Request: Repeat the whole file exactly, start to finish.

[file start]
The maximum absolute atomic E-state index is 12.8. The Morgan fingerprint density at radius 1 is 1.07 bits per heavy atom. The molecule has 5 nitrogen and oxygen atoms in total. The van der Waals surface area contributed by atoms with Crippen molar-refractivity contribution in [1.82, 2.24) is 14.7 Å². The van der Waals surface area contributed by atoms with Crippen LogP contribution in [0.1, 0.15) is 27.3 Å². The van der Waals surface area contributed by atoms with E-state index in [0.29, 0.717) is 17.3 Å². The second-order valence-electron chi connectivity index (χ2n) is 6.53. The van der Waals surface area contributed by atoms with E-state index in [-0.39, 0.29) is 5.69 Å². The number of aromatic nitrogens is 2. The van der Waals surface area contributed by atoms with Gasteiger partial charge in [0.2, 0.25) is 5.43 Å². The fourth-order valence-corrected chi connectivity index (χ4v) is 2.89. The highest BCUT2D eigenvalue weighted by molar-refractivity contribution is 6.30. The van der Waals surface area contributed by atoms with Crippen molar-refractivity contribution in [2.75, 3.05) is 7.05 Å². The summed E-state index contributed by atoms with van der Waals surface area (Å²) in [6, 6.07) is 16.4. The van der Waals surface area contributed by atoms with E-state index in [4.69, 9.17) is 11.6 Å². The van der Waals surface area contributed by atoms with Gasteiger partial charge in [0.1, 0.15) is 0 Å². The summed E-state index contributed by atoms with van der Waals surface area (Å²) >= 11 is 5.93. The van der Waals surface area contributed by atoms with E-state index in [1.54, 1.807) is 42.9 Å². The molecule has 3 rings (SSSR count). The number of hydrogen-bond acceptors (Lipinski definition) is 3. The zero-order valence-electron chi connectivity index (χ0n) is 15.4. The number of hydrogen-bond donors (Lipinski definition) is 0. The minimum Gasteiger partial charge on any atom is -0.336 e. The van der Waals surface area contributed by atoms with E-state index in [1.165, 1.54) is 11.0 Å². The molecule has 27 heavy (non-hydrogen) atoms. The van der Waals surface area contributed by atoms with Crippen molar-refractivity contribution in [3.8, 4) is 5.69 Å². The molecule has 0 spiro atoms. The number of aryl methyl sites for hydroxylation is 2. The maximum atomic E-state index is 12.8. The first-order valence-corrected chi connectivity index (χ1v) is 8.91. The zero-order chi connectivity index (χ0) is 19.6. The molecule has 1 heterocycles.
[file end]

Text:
The maximum absolute atomic E-state index is 12.8. The Morgan fingerprint density at radius 1 is 1.07 bits per heavy atom. The molecule has 5 nitrogen and oxygen atoms in total. The van der Waals surface area contributed by atoms with Crippen molar-refractivity contribution in [1.82, 2.24) is 14.7 Å². The van der Waals surface area contributed by atoms with Crippen LogP contribution in [0.1, 0.15) is 27.3 Å². The van der Waals surface area contributed by atoms with E-state index in [0.29, 0.717) is 17.3 Å². The second-order valence-electron chi connectivity index (χ2n) is 6.53. The van der Waals surface area contributed by atoms with E-state index in [-0.39, 0.29) is 5.69 Å². The number of aromatic nitrogens is 2. The van der Waals surface area contributed by atoms with Gasteiger partial charge in [0.2, 0.25) is 5.43 Å². The fourth-order valence-corrected chi connectivity index (χ4v) is 2.89. The highest BCUT2D eigenvalue weighted by molar-refractivity contribution is 6.30. The van der Waals surface area contributed by atoms with Crippen molar-refractivity contribution in [2.75, 3.05) is 7.05 Å². The summed E-state index contributed by atoms with van der Waals surface area (Å²) in [6, 6.07) is 16.4. The van der Waals surface area contributed by atoms with E-state index in [4.69, 9.17) is 11.6 Å². The van der Waals surface area contributed by atoms with Gasteiger partial charge in [0.1, 0.15) is 0 Å². The summed E-state index contributed by atoms with van der Waals surface area (Å²) >= 11 is 5.93. The van der Waals surface area contributed by atoms with E-state index in [1.54, 1.807) is 42.9 Å². The molecule has 3 rings (SSSR count). The number of hydrogen-bond acceptors (Lipinski definition) is 3. The zero-order valence-electron chi connectivity index (χ0n) is 15.4. The number of hydrogen-bond donors (Lipinski definition) is 0. The minimum Gasteiger partial charge on any atom is -0.336 e. The van der Waals surface area contributed by atoms with E-state index in [1.165, 1.54) is 11.0 Å². The molecule has 27 heavy (non-hydrogen) atoms. The van der Waals surface area contributed by atoms with Crippen molar-refractivity contribution in [3.8, 4) is 5.69 Å². The molecule has 0 spiro atoms. The number of aryl methyl sites for hydroxylation is 2. The maximum atomic E-state index is 12.8. The first-order valence-corrected chi connectivity index (χ1v) is 8.91. The zero-order chi connectivity index (χ0) is 19.6. The molecule has 1 heterocycles.